Theater Squeezes into 8' Wide Room - AVS Forum
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post #1 of 8 Old 09-30-2010, 07:56 AM - Thread Starter
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Theater Squeezes into 8' Wide Room
By Steven Castle
This home theater still manages to pack in a 92-inch screen, high-performance projector and surround-sound system.

How's this for a mini-theater? It's 16 feet deep, but only 8 feet wide, and opens to a billiards area in the back. That makes for cozy confines, as in two rows with just two seats each and one aisle between them. That was okay for these homeowners, though, who wanted to use some space they felt was wasted.

This space was actually a walkway leading to two bedrooms, one of which was converted to a gym, says Joe Polovich, senior systems design engineer with theater installation firm Boca Theater & Automation (BTA) of Boca Raton, Fla. They really wanted a theater, but didn't have a room they could dedicate. They adjusted a few walls to make it wide enough to be adequate, and decided to use it to their advantage.



The challenge for BTA was finding the right equipment and making it perform well in the narrow space. The homeowner also wanted a high-performance system. To that end, a Runco 1080p DLP projector was mounted on the ceiling in the back of the area. The unit shines on a 92-inch Vutec HD fixed screen that just fits in the narrow space.

For speakers, BTA chose James Loudspeaker in-walls for the front. With such a narrow space, in-walls were the only way to go, says Polovich. James is BTA's top-of-the-line model. Two more James in-ceiling speakers are located over the rear row of seats, and an in-wall 10-inch James subwoofer fires from below the center channel.

Click here for photos.

Click here for story.
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post #2 of 8 Old 10-02-2010, 01:28 PM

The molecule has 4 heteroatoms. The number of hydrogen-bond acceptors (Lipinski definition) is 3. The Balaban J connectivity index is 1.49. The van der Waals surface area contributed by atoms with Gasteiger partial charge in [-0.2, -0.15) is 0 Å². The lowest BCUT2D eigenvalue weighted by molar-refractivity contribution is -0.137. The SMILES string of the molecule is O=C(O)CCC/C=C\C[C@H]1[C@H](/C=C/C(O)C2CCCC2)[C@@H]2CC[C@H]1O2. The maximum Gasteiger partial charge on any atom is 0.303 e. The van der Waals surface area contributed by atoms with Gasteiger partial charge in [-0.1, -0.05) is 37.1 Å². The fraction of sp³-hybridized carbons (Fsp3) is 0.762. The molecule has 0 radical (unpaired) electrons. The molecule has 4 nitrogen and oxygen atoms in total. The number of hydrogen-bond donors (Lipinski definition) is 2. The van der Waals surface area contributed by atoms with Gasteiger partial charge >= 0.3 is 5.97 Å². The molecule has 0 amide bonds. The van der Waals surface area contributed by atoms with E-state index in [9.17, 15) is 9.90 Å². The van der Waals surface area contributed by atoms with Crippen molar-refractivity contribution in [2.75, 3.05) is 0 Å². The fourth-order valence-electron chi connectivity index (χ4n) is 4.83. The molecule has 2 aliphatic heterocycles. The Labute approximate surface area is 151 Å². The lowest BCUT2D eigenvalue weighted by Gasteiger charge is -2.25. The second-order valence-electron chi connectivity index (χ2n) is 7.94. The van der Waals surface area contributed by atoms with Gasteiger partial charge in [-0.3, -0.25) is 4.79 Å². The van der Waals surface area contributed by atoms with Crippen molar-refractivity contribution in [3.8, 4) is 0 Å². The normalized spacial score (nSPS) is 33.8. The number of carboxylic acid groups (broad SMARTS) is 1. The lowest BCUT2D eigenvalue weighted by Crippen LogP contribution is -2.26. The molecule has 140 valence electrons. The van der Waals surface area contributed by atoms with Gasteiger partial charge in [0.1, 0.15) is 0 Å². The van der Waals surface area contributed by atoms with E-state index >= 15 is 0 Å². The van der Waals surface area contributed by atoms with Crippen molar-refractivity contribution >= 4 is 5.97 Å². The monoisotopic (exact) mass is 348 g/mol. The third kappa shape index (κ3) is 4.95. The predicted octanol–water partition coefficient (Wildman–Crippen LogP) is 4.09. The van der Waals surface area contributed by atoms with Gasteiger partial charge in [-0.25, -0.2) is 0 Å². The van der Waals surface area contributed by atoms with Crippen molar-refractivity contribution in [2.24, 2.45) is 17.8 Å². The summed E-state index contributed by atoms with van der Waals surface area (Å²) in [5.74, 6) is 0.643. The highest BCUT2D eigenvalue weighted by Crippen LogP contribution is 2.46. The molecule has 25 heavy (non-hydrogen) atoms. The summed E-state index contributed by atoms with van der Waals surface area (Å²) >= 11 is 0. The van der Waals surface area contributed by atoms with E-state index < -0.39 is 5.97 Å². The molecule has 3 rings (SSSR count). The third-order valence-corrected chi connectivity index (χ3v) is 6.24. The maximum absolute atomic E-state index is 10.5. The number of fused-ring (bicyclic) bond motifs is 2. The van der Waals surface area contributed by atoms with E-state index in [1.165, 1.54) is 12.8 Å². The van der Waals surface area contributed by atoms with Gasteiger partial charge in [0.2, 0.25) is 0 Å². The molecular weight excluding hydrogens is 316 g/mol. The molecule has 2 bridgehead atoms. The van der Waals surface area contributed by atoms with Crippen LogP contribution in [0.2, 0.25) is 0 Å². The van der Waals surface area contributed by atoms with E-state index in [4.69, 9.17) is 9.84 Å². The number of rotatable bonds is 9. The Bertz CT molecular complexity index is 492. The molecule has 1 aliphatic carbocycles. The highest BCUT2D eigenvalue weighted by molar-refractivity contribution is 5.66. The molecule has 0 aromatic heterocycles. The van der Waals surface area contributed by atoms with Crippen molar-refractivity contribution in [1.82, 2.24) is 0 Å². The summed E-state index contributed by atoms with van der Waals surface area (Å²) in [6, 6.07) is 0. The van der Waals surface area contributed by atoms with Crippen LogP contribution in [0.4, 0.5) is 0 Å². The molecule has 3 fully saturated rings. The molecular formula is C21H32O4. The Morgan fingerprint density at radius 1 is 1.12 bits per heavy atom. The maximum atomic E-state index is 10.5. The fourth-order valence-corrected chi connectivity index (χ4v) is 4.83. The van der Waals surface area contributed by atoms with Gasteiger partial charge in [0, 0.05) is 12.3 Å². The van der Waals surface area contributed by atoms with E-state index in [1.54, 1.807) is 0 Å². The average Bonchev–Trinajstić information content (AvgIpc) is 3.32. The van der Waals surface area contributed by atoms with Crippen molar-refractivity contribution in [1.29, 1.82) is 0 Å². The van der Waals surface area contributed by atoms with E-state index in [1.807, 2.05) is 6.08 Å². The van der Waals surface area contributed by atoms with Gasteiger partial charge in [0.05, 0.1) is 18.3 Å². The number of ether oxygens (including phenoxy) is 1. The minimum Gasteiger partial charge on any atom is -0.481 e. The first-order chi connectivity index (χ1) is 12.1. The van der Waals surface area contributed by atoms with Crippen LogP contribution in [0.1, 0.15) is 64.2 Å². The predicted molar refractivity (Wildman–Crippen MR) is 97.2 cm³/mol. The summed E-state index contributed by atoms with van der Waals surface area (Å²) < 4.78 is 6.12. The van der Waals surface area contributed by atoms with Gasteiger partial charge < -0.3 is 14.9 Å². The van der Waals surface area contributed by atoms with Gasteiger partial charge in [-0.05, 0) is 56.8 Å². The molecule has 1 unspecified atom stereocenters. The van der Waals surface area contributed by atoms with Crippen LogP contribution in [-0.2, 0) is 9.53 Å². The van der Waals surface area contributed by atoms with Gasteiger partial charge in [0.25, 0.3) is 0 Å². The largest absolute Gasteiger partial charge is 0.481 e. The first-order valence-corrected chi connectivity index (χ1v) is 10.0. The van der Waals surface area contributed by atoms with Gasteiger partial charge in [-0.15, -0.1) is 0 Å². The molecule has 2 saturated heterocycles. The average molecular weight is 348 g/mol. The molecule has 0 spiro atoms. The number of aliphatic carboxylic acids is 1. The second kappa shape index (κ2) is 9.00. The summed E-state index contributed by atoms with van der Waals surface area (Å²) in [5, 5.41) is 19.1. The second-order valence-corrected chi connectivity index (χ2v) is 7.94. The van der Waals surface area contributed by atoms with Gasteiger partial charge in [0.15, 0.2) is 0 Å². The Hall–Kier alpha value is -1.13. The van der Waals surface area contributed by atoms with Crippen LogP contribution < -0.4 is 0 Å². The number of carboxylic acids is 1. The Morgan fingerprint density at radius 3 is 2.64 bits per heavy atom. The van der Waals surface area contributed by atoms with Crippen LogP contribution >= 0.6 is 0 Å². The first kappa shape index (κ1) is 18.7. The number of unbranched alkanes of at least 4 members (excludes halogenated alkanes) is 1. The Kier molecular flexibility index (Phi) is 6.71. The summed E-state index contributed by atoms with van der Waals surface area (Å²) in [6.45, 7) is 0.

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Hi Steve. Nice article, and compliments to the homeowners on a very professional and architecturally pleasing design. That room is beautiful. The front speakers look like they were laid out in relationship to the screen by an artist or draftsman. Very balanced and visually pleasing. I know they have ceiling mounted right and left front speakers and don't have a lot more room to work with but wouldn't placing the forward right and left front speakers further to the side and higher achieve a much wider sound stage? Do they fire off the side walls to achieve more separation? It would almost be a sin to throw off the balance of that beautiful arrangement but wouldn't they see major improvement in their sound by widening and raising their placement? Still, I would love to have that system in my home, it is a beautiful use of the available space.
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post #3 of 8 Old 10-03-2010, 09:17 AM
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Despite all the cross-promotion and "Even YOU can have a Home Theatre" propaganda, there is no way that setup can possibly sound very good. For Christ's sake, there isn't even a back wall to it. All the digital processing in the world will not make this sound better than average. The article is a joke.

Also, the screen's location is ridiculously unsatisfying and uncinematic, as are the claustrophobic walls.
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post #4 of 8 Old 10-03-2010, 06:51 PM